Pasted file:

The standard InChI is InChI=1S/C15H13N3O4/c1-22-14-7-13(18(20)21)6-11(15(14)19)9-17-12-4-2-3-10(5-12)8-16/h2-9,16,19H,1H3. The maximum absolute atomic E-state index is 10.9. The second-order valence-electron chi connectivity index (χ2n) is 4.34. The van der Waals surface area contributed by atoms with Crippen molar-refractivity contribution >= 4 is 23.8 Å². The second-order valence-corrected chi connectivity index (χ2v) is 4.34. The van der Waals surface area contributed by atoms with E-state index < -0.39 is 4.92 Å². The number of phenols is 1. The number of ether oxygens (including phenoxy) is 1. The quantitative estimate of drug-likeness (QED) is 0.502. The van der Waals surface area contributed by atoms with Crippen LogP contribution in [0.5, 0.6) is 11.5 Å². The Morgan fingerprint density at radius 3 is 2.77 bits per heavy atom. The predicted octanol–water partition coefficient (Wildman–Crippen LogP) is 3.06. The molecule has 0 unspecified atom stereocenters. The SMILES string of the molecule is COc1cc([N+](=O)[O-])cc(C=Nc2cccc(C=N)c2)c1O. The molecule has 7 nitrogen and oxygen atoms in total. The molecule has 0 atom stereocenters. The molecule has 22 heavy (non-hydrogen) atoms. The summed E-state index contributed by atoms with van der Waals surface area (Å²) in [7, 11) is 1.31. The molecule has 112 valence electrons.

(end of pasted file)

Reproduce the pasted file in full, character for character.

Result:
The standard InChI is InChI=1S/C15H13N3O4/c1-22-14-7-13(18(20)21)6-11(15(14)19)9-17-12-4-2-3-10(5-12)8-16/h2-9,16,19H,1H3. The maximum absolute atomic E-state index is 10.9. The second-order valence-electron chi connectivity index (χ2n) is 4.34. The van der Waals surface area contributed by atoms with Crippen molar-refractivity contribution >= 4 is 23.8 Å². The second-order valence-corrected chi connectivity index (χ2v) is 4.34. The van der Waals surface area contributed by atoms with E-state index < -0.39 is 4.92 Å². The number of phenols is 1. The number of ether oxygens (including phenoxy) is 1. The quantitative estimate of drug-likeness (QED) is 0.502. The van der Waals surface area contributed by atoms with Crippen LogP contribution in [0.5, 0.6) is 11.5 Å². The Morgan fingerprint density at radius 3 is 2.77 bits per heavy atom. The predicted octanol–water partition coefficient (Wildman–Crippen LogP) is 3.06. The molecule has 0 unspecified atom stereocenters. The SMILES string of the molecule is COc1cc([N+](=O)[O-])cc(C=Nc2cccc(C=N)c2)c1O. The molecule has 7 nitrogen and oxygen atoms in total. The molecule has 0 atom stereocenters. The molecule has 22 heavy (non-hydrogen) atoms. The summed E-state index contributed by atoms with van der Waals surface area (Å²) in [7, 11) is 1.31. The molecule has 112 valence electrons.